Not too long ago, Chinese electronics were considered poorly made, and not built to last. That still might be the case, but my perception of Chinese products has changed. After all, not all Chinese products are knock-offs of well established brands. Many Chinese companies today are leaders and pioneers in their respective fields. And many are pushing the boundaries of innovation. Think of DJI, the world’s most popular drone manufacturer, and Feiyu Tech, the world leader in consumer handheld gimbals. Or my personal favourite, Xiaomi – the company that can take an existing product, build it better and cheaper than anyone else. Sure, Xiaomi may have borrowed a few designs from other companies, but isn’t that how some of the biggest tech companies in the world started (ahem…Apple).
Take a trip down to Shenzhen and you’ll see how competitive the electronics market is for Chinese manufacturers. They’re not only competing on price, but also quality. It’s truly the survival of the fittest!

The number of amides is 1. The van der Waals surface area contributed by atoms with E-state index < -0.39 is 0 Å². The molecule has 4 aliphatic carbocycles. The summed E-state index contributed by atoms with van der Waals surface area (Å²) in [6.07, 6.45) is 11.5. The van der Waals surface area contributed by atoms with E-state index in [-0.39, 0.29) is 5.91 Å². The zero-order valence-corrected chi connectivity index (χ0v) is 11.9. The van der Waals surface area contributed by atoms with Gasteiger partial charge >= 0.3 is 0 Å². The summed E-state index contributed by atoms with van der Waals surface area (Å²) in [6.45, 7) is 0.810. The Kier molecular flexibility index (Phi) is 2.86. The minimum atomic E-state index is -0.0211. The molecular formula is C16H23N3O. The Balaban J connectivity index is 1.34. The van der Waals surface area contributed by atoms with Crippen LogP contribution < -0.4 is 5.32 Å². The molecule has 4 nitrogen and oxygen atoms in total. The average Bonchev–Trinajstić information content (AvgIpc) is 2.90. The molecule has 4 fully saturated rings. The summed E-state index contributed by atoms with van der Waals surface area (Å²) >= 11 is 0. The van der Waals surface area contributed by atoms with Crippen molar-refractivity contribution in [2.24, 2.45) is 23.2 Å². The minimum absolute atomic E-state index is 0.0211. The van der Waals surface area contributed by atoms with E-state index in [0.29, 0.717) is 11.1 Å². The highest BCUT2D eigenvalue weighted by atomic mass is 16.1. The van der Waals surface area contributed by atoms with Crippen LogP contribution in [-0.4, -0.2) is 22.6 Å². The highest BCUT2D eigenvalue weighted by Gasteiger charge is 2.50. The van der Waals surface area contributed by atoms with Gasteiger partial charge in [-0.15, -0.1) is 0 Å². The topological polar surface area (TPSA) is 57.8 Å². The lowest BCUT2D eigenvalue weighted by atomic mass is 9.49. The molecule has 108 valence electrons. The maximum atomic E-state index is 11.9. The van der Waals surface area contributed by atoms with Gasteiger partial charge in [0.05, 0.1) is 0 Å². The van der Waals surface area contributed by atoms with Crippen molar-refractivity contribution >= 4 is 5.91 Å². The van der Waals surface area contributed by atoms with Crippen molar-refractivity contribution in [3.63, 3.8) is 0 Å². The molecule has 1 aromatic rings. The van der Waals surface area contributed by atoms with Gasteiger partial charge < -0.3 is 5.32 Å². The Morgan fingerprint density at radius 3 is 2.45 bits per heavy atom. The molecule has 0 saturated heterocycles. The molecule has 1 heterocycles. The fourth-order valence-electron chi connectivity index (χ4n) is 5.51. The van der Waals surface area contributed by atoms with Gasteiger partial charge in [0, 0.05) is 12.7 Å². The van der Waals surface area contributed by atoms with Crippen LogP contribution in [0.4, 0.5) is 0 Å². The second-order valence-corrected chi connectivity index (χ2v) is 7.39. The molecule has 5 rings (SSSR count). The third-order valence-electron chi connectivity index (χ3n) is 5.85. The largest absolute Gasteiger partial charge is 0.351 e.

Redefining Value For Money
During our trip to Shenzhen in August 2015, we had bought a few knick-knack knock-off products. I honestly didn’t expect them to last more than a couple of months. But I’ve been more than happy to have been proved wrong.
Electronic products from China today have come a long way. After all, almost every single tech product around you is made there by big or small/unknown brands. My first sentence of this post was about electronic gadgets and their finite life. Big name brands, unknown brands, it doesn’t matter, all electronic gadgets aren’t really built to last these days. So the question is, would you be happy spending US$ 180 for a product that lasts 18 months, or US$ 20 for a product that lasts 6-12 months? Both do exactly the same thing.